WARSAW — Cardinal Jozef Glemp, in remarks published Saturday, toned down his position on a disputed Carmelite convent at the Auschwitz death camp site and indicated it might be better for the nuns to move to another location.
The interview was published a day after Poland's official PAP news agency said that Glemp, the Roman Catholic primate of Poland, had met with Zygmunt Nissenbaum, a Jewish businessman from West Germany, and worked out a "satisfactory plan to solve the Auschwitz conflict."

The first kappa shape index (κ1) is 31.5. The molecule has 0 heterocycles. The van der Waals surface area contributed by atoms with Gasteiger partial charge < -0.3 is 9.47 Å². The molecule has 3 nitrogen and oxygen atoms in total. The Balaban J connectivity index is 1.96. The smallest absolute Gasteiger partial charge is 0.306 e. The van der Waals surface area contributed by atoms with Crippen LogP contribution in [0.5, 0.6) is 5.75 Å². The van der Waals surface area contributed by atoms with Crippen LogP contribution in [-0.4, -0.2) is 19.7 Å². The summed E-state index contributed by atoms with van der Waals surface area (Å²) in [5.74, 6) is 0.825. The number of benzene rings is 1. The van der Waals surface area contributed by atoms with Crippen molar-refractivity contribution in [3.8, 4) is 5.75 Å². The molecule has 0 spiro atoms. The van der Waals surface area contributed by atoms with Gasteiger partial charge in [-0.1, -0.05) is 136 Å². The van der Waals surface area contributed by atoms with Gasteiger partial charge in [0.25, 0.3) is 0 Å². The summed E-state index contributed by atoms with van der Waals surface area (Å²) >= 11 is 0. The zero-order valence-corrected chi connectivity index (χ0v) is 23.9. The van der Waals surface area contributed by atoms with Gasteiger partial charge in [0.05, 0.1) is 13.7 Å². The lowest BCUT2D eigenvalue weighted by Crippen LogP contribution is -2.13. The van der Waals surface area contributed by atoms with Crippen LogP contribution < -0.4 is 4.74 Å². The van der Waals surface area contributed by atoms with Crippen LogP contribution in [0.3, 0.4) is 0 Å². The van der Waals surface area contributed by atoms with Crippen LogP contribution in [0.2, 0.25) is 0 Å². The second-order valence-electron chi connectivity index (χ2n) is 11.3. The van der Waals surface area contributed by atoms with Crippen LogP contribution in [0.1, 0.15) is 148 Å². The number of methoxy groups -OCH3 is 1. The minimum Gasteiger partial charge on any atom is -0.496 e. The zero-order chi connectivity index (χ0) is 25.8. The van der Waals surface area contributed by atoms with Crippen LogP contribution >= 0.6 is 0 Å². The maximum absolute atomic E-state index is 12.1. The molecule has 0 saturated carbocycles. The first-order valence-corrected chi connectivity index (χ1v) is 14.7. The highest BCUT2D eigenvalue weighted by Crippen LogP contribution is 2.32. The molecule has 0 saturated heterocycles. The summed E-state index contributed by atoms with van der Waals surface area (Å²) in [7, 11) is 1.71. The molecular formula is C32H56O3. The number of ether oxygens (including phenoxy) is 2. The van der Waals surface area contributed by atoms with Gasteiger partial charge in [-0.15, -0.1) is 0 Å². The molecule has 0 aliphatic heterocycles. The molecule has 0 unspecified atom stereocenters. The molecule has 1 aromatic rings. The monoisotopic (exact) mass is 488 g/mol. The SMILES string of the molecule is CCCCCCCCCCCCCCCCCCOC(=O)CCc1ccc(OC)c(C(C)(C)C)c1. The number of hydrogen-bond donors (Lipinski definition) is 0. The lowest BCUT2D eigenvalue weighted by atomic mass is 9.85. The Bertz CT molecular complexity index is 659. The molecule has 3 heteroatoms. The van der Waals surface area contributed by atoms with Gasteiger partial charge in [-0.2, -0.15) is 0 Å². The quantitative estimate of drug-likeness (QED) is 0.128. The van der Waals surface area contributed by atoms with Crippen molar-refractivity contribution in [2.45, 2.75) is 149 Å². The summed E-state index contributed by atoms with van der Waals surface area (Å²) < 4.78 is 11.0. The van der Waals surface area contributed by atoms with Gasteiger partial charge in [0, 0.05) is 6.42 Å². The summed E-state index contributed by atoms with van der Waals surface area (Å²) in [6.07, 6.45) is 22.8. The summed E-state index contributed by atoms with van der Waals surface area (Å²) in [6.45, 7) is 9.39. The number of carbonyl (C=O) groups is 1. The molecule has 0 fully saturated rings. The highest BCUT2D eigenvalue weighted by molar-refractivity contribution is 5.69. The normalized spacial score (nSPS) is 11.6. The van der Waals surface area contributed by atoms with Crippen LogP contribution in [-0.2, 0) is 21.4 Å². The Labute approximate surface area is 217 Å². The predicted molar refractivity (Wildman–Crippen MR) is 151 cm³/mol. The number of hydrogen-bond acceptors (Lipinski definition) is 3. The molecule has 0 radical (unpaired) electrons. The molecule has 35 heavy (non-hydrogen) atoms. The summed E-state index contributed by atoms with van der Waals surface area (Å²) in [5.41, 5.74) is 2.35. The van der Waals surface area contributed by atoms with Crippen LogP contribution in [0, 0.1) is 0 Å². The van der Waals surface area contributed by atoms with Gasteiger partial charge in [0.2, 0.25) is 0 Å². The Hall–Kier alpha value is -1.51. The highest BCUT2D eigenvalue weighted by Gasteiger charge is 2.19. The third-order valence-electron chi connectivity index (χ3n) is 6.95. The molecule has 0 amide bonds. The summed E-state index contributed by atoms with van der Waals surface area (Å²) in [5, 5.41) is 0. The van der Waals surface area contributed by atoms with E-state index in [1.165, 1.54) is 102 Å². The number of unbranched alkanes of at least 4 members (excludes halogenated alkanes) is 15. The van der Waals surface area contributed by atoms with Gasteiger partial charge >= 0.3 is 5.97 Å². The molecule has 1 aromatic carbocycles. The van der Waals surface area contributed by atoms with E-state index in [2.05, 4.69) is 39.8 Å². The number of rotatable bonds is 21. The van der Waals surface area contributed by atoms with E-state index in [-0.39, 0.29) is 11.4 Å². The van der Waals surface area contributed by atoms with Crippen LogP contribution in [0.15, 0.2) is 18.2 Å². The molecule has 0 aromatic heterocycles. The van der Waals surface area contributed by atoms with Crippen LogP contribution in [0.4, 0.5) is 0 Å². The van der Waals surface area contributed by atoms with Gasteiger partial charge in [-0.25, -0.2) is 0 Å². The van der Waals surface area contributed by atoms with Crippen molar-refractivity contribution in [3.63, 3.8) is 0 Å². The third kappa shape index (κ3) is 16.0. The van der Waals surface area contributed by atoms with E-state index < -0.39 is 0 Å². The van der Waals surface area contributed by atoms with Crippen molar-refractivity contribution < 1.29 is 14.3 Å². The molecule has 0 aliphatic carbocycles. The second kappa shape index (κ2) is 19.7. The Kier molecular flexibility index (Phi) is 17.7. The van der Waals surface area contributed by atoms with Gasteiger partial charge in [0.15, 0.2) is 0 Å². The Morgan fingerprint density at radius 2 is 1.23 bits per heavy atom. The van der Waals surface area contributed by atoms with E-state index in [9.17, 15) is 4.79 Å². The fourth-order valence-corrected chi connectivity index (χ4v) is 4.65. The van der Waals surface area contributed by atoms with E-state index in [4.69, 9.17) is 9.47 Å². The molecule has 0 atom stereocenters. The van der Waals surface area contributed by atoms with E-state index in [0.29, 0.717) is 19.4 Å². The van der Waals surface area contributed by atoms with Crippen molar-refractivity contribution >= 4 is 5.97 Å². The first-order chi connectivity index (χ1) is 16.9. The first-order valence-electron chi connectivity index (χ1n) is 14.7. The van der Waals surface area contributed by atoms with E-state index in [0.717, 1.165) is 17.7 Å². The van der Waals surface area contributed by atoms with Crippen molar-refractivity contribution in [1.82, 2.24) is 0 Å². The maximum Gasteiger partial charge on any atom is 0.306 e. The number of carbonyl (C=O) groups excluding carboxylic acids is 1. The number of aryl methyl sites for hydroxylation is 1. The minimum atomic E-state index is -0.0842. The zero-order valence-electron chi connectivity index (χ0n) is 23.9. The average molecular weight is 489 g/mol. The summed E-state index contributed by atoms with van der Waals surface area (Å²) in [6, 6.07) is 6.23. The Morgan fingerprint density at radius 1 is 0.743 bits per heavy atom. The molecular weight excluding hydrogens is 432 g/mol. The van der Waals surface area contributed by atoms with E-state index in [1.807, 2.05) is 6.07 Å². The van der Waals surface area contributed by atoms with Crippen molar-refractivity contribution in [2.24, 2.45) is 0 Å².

The PAP report Friday indicated that Nissenbaum may have offered funds for construction of a new convent at another location.
Church officials, following a 1987 meeting with Jewish leaders in Geneva, had agreed to construct a new facility for the 14 nuns in a mutually acceptable location by February. The convent was never built--church leaders cited a lack of funds as the reason--and the controversy has become a sore point in Catholic-Jewish relations.
In an interview with the Catholic weekly Tygodnik Powszechny released Saturday, Glemp reiterated that the nuns have the right to stay at the site but that, in the interests of Catholic-Jewish dialogue, the nuns should be relocated.
"From the legal point of view their location is perfectly right, and in those terms, no one can question that," Glemp said.